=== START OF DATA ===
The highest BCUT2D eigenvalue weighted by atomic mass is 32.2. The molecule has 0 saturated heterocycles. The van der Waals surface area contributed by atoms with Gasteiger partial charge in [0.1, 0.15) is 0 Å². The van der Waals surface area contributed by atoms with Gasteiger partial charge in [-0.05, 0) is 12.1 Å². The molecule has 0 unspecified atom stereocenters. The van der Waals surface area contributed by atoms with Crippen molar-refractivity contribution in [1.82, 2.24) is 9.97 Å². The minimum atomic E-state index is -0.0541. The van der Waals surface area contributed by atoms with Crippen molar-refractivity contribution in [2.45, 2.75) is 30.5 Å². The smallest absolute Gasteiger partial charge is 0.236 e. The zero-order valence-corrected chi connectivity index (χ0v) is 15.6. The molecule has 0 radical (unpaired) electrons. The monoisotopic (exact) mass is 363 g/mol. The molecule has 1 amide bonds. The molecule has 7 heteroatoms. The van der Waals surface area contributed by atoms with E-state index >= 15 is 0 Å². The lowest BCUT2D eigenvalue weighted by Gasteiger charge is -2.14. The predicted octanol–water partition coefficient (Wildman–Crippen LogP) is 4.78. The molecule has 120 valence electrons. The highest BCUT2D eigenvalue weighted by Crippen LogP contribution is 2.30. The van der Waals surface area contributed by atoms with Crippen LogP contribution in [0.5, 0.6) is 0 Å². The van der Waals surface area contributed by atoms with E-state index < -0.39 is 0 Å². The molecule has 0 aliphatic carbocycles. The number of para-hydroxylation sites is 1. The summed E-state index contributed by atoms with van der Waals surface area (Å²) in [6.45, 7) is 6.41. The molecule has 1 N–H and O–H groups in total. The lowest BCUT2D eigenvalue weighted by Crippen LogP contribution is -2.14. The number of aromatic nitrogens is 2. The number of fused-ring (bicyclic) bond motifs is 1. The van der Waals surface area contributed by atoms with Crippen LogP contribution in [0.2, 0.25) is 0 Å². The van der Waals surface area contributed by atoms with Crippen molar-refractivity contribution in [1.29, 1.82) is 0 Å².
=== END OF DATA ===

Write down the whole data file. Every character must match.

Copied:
The highest BCUT2D eigenvalue weighted by atomic mass is 32.2. The molecule has 0 saturated heterocycles. The van der Waals surface area contributed by atoms with Gasteiger partial charge in [0.1, 0.15) is 0 Å². The van der Waals surface area contributed by atoms with Gasteiger partial charge in [-0.05, 0) is 12.1 Å². The molecule has 0 unspecified atom stereocenters. The van der Waals surface area contributed by atoms with Crippen molar-refractivity contribution in [1.82, 2.24) is 9.97 Å². The minimum atomic E-state index is -0.0541. The van der Waals surface area contributed by atoms with Crippen molar-refractivity contribution in [2.45, 2.75) is 30.5 Å². The smallest absolute Gasteiger partial charge is 0.236 e. The zero-order valence-corrected chi connectivity index (χ0v) is 15.6. The molecule has 0 radical (unpaired) electrons. The monoisotopic (exact) mass is 363 g/mol. The molecule has 1 amide bonds. The molecule has 7 heteroatoms. The van der Waals surface area contributed by atoms with E-state index >= 15 is 0 Å². The lowest BCUT2D eigenvalue weighted by Gasteiger charge is -2.14. The predicted octanol–water partition coefficient (Wildman–Crippen LogP) is 4.78. The molecule has 120 valence electrons. The highest BCUT2D eigenvalue weighted by Crippen LogP contribution is 2.30. The van der Waals surface area contributed by atoms with Crippen LogP contribution in [0.5, 0.6) is 0 Å². The van der Waals surface area contributed by atoms with E-state index < -0.39 is 0 Å². The molecule has 0 aliphatic carbocycles. The number of para-hydroxylation sites is 1. The summed E-state index contributed by atoms with van der Waals surface area (Å²) in [6.45, 7) is 6.41. The molecule has 1 N–H and O–H groups in total. The lowest BCUT2D eigenvalue weighted by Crippen LogP contribution is -2.14. The number of aromatic nitrogens is 2. The number of fused-ring (bicyclic) bond motifs is 1. The van der Waals surface area contributed by atoms with Crippen LogP contribution in [0.2, 0.25) is 0 Å². The van der Waals surface area contributed by atoms with Crippen molar-refractivity contribution in [1.29, 1.82) is 0 Å².